Thursday, October 24, 2013

Query Planning Gone Wrong: The Video

If you missed my talk on Query Planning Gone Wrong at PGCon and Postgres Open, but you'd still like to hear it, videos of both versions of the presentation are available on YouTube.  Here's me giving the talk the first time, at PGCon, and here I am giving it again, at PG Open.

Thursday, October 17, 2013

Parallelism Progress

For the last several months, I have been spending a large percentage of my time trying to bring parallelism to PostgreSQL.  Previous blog posts on the future direction of PostgreSQL development have often mentioned this as a priority, although the top spot has usually been reserved for materialized views, a feature which now exists in PostgreSQL 9.3 and which has been improved in PostgreSQL 9.4.  My colleague at EnterpriseDB, Kevin Grittner, is continuing to work on further improvements in that area.  But my focus is on parallelism.  So, how's that going?

Tuesday, July 02, 2013

MVCC Catalog Access

Some wag, riffing on Rudyard Kipling, once wrote that "if you can keep your head when all around you are losing theirs, maybe you just don't understand the situation".  I thought of that line this morning, while committing a patch to use MVCC snapshots for system catalog access.

Thursday, May 23, 2013

Query Planning Gone Wrong

Over the past few years, I've been making notes on pgsql-performance postings, specifically those postings which relate to query performance issues.  Today, I gave a talk at PGCon on the data I've been able to gather.

If you attended the talk, please leave feedback through the PGCon web site or feel free to leave a comment below with your thoughts.  If not, you can find the slides on my Presentations web page.  A few people asked me to post the raw data on which the talk was based, including links to the original threads.  I have created a Query Performance section on my Google Site and posted the information there.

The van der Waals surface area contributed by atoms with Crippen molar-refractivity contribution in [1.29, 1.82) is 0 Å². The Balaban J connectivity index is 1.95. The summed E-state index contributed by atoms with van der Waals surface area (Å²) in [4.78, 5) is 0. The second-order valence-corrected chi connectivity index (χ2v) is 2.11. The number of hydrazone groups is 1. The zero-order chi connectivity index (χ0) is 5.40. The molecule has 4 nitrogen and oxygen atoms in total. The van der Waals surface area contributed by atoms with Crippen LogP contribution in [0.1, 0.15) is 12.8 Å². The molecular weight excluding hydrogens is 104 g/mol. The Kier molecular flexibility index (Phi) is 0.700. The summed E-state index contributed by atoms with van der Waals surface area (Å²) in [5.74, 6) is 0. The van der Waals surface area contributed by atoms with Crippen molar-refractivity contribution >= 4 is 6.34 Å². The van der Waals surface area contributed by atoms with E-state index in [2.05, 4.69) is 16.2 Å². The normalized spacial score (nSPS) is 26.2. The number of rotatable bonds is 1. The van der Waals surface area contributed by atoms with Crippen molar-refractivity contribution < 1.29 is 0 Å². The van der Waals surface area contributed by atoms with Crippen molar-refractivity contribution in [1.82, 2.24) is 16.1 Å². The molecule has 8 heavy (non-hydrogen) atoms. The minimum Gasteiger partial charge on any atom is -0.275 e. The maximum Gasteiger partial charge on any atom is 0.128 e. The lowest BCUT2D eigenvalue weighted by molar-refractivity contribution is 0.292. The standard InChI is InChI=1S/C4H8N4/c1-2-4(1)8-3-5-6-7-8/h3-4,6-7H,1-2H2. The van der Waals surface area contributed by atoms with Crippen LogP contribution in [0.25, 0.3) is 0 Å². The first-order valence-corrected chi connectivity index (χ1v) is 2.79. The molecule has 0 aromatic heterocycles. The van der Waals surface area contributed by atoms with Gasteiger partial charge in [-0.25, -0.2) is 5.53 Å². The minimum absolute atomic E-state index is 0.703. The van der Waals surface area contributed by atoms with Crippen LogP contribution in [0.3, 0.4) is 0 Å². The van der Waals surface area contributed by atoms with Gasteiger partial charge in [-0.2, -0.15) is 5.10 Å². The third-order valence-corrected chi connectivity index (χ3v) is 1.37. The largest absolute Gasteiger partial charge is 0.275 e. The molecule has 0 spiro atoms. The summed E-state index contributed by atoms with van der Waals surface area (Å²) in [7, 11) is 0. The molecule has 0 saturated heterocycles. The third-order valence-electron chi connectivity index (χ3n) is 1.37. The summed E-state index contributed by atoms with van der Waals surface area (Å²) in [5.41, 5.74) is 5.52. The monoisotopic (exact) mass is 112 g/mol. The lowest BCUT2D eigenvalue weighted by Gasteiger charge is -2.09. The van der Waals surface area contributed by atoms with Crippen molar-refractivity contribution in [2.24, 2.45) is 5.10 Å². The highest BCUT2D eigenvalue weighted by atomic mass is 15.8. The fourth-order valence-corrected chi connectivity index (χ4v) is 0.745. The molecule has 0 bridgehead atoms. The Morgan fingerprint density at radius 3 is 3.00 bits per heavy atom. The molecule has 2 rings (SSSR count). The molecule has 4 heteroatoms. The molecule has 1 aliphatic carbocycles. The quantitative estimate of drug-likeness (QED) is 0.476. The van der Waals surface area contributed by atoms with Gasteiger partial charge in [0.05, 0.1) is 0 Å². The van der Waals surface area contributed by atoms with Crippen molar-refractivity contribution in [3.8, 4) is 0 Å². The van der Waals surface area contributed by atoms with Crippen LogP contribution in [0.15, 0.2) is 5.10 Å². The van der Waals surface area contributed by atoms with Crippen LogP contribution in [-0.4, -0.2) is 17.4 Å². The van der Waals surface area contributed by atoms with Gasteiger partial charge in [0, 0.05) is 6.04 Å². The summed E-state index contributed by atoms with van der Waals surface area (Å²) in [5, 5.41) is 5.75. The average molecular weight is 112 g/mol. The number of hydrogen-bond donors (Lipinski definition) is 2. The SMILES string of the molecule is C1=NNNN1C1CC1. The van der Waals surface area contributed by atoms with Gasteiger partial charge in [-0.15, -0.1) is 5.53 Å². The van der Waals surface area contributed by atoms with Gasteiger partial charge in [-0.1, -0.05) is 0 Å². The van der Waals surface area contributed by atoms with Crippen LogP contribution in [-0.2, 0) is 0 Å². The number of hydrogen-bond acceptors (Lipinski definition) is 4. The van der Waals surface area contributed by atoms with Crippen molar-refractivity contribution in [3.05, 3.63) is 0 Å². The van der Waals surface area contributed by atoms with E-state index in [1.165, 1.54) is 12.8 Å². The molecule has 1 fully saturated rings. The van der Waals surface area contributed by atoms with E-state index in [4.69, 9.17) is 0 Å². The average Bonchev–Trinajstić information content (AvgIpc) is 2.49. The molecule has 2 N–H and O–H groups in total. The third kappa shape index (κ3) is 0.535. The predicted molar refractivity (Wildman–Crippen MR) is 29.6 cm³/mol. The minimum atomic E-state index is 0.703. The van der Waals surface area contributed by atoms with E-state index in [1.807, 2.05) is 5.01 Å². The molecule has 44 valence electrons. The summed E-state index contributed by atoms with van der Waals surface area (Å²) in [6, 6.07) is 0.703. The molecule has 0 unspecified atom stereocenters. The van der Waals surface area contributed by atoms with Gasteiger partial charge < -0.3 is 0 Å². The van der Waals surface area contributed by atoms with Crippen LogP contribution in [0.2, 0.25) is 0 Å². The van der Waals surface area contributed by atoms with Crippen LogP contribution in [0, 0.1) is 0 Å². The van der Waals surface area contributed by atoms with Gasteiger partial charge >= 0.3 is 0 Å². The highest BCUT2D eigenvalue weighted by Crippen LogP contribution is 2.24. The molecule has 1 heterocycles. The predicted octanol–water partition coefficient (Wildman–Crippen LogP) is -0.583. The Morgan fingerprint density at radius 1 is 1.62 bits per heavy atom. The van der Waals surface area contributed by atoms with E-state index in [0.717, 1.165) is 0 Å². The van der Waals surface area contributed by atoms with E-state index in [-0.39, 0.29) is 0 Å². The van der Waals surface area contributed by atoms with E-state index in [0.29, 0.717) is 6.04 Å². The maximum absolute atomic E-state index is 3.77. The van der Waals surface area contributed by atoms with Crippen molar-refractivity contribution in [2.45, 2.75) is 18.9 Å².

The version posted on the web site incorporates a few minor corrections as compared to what I presented in the talk; and I have left out (for the sake of politeness) the cases I attributed to user error.  There were actually only 2 such cases, not 3 as I said in the talk, but either way it seems more polite not to post specific links.  Please contact me if you find other mistakes in what I have posted and I will correct them.

Many thanks to all those who said nice things about my talk!

Monday, April 01, 2013

Confronting The Big Issues

In the last few years, PostgreSQL has added a number of impressive new features, such as built-in replication (both synchronous and asynchronous), SQL/MED foreign tables (which, in the forthcoming 9.3 release, will also support writes), per-column collation support and in-place upgrade.  There are have also been so fairly major performance improvements and a host of new smaller features.  While all of this progress is impressive, it is clear that too little time and energy has been spent confronting the project's biggest weakness: its unpronounceable name.

As Wikipedia helpfully explains, PostgreSQL's ancestor was the INGRES project of the University of California at Berkeley.  INGRES stands for "interactive graphics retrieval system", but hackers like plays on words, so after a decent amount of hacking on that code had been done, some wit thought it would be a fine idea to replace the prefix "in" with "post", to connote that the project had gone beyond Ingres.  Furthermore, since the system was modified to support SQL, some other wit decided it would be a good idea to replace the last syllable (but only half of it) with the name of the query language it now supported.  Fortunately, we're moving away from that, but that's how we ended up the name PostgreSQL which, as you can now understand, stands for "beyond the graphics retrieval structured query language".